There's a certain masochism when it comes to reviewing. Sometimes I find myself looking for albums I know I'll hate, in the hopes that it might result in an enjoyably heated rant of a review. Before giving Big Generator a listen, I might have pegged it as such an album. The album art is atrocious, and any LP with a song called "Rhythm of Love" would almost certainly make faeces smell good in comparison. It's really not the case here; call it a guilty pleasure or an outstretched effort to hear quality in one of my all-time favourite bands, I think Big Generator's got some great moments. Other than that, it's an inconsistent record at best; each of the band members seem to have wanted something different to come of it. Oh well, we'll always have Fragile.

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 Heaven & Earth by YES album cover Studio Album, 2014
2.25 | 139 ratings

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Heaven & Earth
Yes Symphonic Prog

Review by FragileKings

3 stars Like so many others, I eagerly anticipated the release of this album. I only became a Yes fan in June of 2011 (I knew of Yes ever since "Owner of a Lonely Heart" was a hit) but how rapidly my interest in their music took on. My Amazon order history shows that I ordered "Fragile" and "Close to the Edge" in mid-June as my first purchases of Yes albums, and before August was done I had wrapped up purchasing all the studio albums, including a five-disc digipak of "Keys to Ascension" and the non-Yes album by Anderson Bruford Wakeman and Howe. Ever since then, Yes have been my favourite band second only to Rush.

Unlike so many others who have followed Yes' career since their glory days in the 70's, or at least since the 80's, I acquired their entire studio catalogue in two and a half months and not only read the Wikipedia article on them, but also read reviews of each album and purchased Chris Welch's "Close to the Edge: The Story of Yes". So as I listened to all this "new" music, I also gained an understanding of the band's history and the general opinions of each album. I knew there were some like "Open Your Eyes", "Big Generator" and "Union" that were going to test my music enjoyment boundaries. Nevertheless, each album always had a couple of songs that I felt like listening to frequently enough.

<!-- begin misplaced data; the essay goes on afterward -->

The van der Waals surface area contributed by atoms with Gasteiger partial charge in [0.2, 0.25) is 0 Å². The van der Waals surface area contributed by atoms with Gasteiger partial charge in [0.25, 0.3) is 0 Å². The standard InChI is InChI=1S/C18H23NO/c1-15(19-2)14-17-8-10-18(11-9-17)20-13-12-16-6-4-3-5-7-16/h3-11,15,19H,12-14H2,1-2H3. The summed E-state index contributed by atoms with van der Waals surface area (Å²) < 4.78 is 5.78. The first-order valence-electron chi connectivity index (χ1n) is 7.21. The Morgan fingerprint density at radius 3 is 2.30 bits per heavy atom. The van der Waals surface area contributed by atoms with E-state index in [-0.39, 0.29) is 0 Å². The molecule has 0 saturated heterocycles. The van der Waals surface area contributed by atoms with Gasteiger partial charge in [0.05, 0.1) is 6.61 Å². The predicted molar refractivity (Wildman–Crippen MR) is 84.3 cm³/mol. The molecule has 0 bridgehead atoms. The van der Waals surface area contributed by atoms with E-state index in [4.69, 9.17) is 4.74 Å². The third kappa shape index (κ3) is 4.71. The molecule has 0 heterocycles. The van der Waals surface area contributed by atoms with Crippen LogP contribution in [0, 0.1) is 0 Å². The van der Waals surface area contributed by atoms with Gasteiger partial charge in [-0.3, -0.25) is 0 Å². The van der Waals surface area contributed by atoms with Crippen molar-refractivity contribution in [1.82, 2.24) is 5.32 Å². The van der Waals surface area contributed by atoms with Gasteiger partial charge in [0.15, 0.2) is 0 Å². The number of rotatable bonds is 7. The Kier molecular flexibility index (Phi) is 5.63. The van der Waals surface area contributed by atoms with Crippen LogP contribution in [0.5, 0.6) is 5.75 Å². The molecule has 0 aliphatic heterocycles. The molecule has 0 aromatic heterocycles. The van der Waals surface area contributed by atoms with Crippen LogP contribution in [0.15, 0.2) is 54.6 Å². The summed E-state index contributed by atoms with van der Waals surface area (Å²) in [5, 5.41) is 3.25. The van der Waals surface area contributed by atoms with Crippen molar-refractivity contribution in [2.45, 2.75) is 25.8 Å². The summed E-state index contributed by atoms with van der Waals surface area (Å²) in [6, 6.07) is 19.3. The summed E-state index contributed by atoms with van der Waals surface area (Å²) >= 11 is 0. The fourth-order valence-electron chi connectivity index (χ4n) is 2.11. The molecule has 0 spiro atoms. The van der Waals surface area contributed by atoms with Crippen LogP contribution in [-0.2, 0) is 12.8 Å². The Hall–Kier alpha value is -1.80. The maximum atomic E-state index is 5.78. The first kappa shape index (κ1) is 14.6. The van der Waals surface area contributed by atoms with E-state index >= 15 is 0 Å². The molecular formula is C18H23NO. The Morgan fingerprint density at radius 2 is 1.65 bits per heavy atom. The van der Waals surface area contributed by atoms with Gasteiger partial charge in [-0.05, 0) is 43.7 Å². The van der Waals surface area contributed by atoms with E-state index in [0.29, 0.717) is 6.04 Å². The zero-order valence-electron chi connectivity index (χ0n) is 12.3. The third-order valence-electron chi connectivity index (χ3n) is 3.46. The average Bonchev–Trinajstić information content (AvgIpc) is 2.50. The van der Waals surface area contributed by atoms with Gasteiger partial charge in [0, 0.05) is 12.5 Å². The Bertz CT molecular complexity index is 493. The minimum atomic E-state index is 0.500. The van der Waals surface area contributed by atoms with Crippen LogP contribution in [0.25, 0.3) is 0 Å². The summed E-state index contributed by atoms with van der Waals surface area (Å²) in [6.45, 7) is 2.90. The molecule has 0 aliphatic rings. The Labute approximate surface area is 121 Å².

I was disappointed but perhaps not surprised really to read all the negative reviews that "Heaven and Earth" had garnered. Yes fans tend to be extremely critical of Yes music, and where other lesser bands may receive more favourable reviews for more mediocre material, Yes are unforgivable for producing anything that doesn't live up to the "The Yes Album" to "Going for the One" period. So once again, disaster!

But I don't think so. "Heaven and Earth" is less "prog" than much of their previous releases, including "Fly from Here". It's gentler and softer than many songs in their catalogue, and the musicians rarely seem interested in showing off their skills as masters of progressive music. However, I find myself enjoying the songs for what they are, in spite of the fact that this album is overall more cheery and light that what I usually choose to listen to ("Heart of the Sunrise" is more like my style).

The focus on this album would seem to be melody and that supported wonderfully by Yes' trademark vocal harmonies. From the first track of the debut, Yes established themselves not as a band with a lead vocalist and backing vocals but as a band with a lead vocalist and harmony vocals. Three voices sharing the lead to create some wonderful harmonies to complement the melodies of the songs. This can be heard throughout much of "Heaven and Earth" with "Believe Again" being my favourite of the lot.

I had some concern about Jon Davison as the lead vocalist because on Glass Hammer's "If" I felt he lacked the emotion and depth of Jon Anderson (who it seemed he was intentionally trying to emulate). But I haven't felt that here, though that may be thanks to the strong harmony vocals provided by Squire and Howe. As non-Anderson line-ups tend to last for only one album, I would welcome a second album with Davison on the lead mic.